2016 U.S. Existing-Home Sales Best Since 2006
Real Estate In-Depth | January 2017
WASHINGTON— Existing-home sales closed out 2016 as the best year in a decade, even as sales declined in December as the result of ongoing affordability tensions and historically low supply levels, according to the National Association of Realtors.
Total existing-home sales, which are completed transactions that include single-family homes, townhomes, condominiums and co-ops, finished 2016 at 5.45 million sales and surpassed 2015 (5.25 million) as the highest since 2006 (6.48 million).
In December, existing sales decreased 2.8% to a seasonally adjusted annual rate of 5.49 million in December from an upwardly revised 5.65 million in November. With last month’s slide, sales are only 0.7% higher than a year ago.
December existing-home sales in the Northeast slid 6.2% to an annual rate of 760,000, but were still 2.7% above a year ago. The median price in the Northeast was $245,900, which was 3.8% below December 2015.
Earlier this month, the Hudson Gateway Multiple Listing Service Inc. reported that sales activity in the Hudson Valley was the highest since the recovery from the recession began in 2011, the HGMLS stated in its report.
Lawrence Yun, NAR chief economist, says the housing market’s best year since the Great Recession ended on a healthy but somewhat softer note. “Solid job creation throughout 2016 and exceptionally low mortgage rates translated into a good year for the housing market,” he said. “However, higher mortgage rates and home prices combined with record low inventory levels stunted sales in much of the country in December.”
Added Yun, “While a lack of listings and fast rising home prices was a headwind all year, the surge in rates since early November ultimately caught some prospective buyers off guard and dimmed their appetite or ability to buy a home as 2016 came to an end.”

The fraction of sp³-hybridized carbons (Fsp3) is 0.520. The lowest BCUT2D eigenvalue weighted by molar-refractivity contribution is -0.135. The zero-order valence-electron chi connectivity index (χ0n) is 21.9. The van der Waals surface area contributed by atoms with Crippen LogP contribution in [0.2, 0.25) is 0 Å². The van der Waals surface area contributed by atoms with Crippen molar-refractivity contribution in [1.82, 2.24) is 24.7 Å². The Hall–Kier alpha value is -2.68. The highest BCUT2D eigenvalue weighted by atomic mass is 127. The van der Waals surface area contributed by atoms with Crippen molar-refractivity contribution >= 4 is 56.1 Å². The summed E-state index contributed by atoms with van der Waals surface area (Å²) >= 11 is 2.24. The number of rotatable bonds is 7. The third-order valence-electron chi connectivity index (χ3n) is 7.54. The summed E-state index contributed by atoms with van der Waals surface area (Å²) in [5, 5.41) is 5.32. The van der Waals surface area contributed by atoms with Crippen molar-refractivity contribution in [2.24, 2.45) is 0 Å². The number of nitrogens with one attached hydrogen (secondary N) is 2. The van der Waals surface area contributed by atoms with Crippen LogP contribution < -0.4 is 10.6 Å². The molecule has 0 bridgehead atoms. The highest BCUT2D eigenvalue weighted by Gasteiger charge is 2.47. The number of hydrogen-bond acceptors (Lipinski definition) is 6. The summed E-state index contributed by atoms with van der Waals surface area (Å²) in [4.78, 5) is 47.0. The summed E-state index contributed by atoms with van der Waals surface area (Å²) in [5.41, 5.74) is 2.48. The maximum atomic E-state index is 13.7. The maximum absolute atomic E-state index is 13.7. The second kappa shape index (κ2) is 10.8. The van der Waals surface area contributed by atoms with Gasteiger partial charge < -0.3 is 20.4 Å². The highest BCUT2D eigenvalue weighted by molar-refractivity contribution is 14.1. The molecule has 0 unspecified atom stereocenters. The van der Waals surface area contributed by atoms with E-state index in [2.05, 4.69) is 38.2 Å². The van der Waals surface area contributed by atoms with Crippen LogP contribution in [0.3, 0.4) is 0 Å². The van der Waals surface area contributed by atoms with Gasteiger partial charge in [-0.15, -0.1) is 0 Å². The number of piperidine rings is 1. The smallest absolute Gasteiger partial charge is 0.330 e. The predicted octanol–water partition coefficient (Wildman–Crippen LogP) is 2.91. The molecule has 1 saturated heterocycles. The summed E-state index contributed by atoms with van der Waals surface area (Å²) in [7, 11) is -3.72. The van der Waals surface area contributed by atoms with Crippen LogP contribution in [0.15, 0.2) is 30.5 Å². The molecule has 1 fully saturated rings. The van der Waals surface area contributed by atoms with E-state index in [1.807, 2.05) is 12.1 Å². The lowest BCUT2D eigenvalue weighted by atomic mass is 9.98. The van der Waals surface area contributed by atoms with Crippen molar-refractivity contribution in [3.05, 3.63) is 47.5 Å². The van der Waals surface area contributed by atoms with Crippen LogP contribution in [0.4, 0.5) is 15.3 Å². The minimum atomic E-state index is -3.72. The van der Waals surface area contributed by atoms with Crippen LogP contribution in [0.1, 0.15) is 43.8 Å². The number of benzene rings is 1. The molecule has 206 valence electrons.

The median existing-home price for all housing types in December was $232,200, up 4.0% from December 2015 ($223,200). December’s price increase marks the 58th consecutive month of year-over-year gains.
Total housing inventory at the end of December dropped 10.8% to 1.65 million existing homes available for sale, which is the lowest level since NAR began tracking the supply of all housing types in 1999. Inventory is 6.3% lower than a year ago (1.76 million), has fallen year-over-year for 19 straight months and is at a 3.6-month supply at the current sales pace (3.9 months in December 2015).
“Housing affordability for both buying and renting remains a pressing concern because of another year of insufficient home construction,” said Yun. “Given current population and economic growth trends, housing starts should be in the range of 1.5 million to 1.6 million completions and not stuck at recessionary levels. More needs to be done to address the regulatory and cost burdens preventing builders from ramping up production.”
According to Freddie Mac, the average commitment rate for a 30-year, conventional, fixed-rate mortgage surged in December to 4.20% from 3.77% in November. December’s average commitment rate was the highest rate since April 2014 (4.32%).